Outlaws Of America

Author: Dan Berger
Publisher: AK Press
ISBN: 1904859410
Size: 78.48 MB
Format: PDF
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The fiery true story of America's most famous radical fugitives, urgently and passionately told.

Lucy Stone

Author: Sally G. McMillen
Publisher: Oxford University Press
ISBN: 019938505X
Size: 11.69 MB
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In the rotunda of the nation's Capital a statue pays homage to three famous nineteenth-century American women suffragists: Elizabeth Cady Stanton, Susan B. Anthony, and Lucretia Mott. "Historically," the inscription beneath the marble statue notes, "these three stand unique and peerless." In fact, the statue has a glaring omission: Lucy Stone. A pivotal leader in the fight for both abolition and gender equality, her achievements marked the beginning of the women's rights movement and helped to lay the groundwork for the eventual winning of women's suffrage. Yet, today most Americans have never heard of Lucy Stone. Sally McMillen sets out to address this significant historical oversight in this engaging biography. Exploring her extraordinary life and the role she played in crafting a more just society, McMillen restores Lucy Stone to her rightful place at the center of the nineteenth-century women's rights movement. Raised in a middle-class Massachusetts farm family, Stone became convinced at an early age that education was key to women's independence and selfhood, and went on to attend the Oberlin Collegiate Institute. When she graduated in 1847 as one of the first women in the US to earn a college degree, she was drawn into the public sector as an activist and quickly became one of the most famous orators of her day. Lecturing on anti-slavery and women's rights, she was instrumental in organizing and speaking at several annual national woman's rights conventions throughout the 1850s. She played a critical role in the organization and leadership of the American Equal Rights Association during the Civil War, and, in 1869, cofounded the American Woman Suffrage Association, one of two national women's rights organizations that fought for women's right to vote. Encompassing Stone's marriage to Henry Blackwell and the birth of their daughter Alice, as well as her significant friendships with Frederick Douglass, Susan B. Anthony, and others, McMillen's biography paints a complete picture of Stone's influential and eminently important life and work. Self-effacing until the end of her life, Stone did not relish the limelight the way Elizabeth Cady Stanton did, nor did she gain the many followers whom Susan B. Anthony attracted through her extensive travels and years of dedicated work. Yet her contributions to the woman's rights movement were no less significant or revolutionary than those of her more widely lauded peers. In this accessible, readable, and historically-grounded work, Lucy Stone is finally given the standing she deserves.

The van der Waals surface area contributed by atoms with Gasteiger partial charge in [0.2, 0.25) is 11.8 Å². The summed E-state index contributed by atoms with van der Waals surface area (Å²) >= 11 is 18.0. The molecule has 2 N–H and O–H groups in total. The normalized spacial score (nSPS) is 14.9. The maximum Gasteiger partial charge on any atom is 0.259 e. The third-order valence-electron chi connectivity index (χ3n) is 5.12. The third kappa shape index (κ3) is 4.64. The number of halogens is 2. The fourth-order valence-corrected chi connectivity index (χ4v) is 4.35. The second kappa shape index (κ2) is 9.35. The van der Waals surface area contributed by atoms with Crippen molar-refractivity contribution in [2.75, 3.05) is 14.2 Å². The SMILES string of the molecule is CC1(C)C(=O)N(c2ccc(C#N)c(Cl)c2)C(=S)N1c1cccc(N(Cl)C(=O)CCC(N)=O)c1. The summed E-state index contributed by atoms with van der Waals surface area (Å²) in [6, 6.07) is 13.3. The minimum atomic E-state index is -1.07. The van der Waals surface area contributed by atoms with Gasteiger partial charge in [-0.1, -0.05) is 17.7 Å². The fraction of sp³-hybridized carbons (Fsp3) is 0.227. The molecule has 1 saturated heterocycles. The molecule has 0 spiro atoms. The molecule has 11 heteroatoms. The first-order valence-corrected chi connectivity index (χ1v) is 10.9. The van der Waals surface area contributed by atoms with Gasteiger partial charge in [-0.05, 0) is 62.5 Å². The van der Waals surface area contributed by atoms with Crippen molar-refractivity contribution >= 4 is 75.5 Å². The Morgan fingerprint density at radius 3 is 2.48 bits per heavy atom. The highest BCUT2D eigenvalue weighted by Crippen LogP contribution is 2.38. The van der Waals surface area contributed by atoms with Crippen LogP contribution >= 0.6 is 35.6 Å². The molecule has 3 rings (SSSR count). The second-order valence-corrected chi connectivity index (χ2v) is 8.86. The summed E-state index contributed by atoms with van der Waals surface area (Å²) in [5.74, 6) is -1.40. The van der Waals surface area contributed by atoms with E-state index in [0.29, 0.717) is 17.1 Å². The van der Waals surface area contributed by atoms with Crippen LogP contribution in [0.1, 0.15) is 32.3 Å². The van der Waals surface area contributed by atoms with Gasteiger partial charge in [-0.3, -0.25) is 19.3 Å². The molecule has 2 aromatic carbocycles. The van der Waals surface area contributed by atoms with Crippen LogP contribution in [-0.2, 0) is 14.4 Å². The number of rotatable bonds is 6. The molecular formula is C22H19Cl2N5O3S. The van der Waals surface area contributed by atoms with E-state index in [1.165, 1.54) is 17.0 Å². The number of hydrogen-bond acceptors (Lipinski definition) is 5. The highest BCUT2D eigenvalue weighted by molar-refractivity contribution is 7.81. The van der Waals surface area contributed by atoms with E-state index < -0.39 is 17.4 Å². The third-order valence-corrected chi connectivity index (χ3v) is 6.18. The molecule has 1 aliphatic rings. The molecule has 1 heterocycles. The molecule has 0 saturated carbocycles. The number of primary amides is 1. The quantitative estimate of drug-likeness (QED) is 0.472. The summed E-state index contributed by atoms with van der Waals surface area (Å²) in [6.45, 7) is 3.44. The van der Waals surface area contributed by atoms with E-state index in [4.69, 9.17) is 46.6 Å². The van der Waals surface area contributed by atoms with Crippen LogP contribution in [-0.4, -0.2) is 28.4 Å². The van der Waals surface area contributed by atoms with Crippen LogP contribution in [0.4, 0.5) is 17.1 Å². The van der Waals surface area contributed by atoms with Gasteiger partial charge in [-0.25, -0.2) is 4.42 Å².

Understanding Community Media

Author: Kevin Howley
Publisher: SAGE Publications
ISBN: 1483342859
Size: 65.96 MB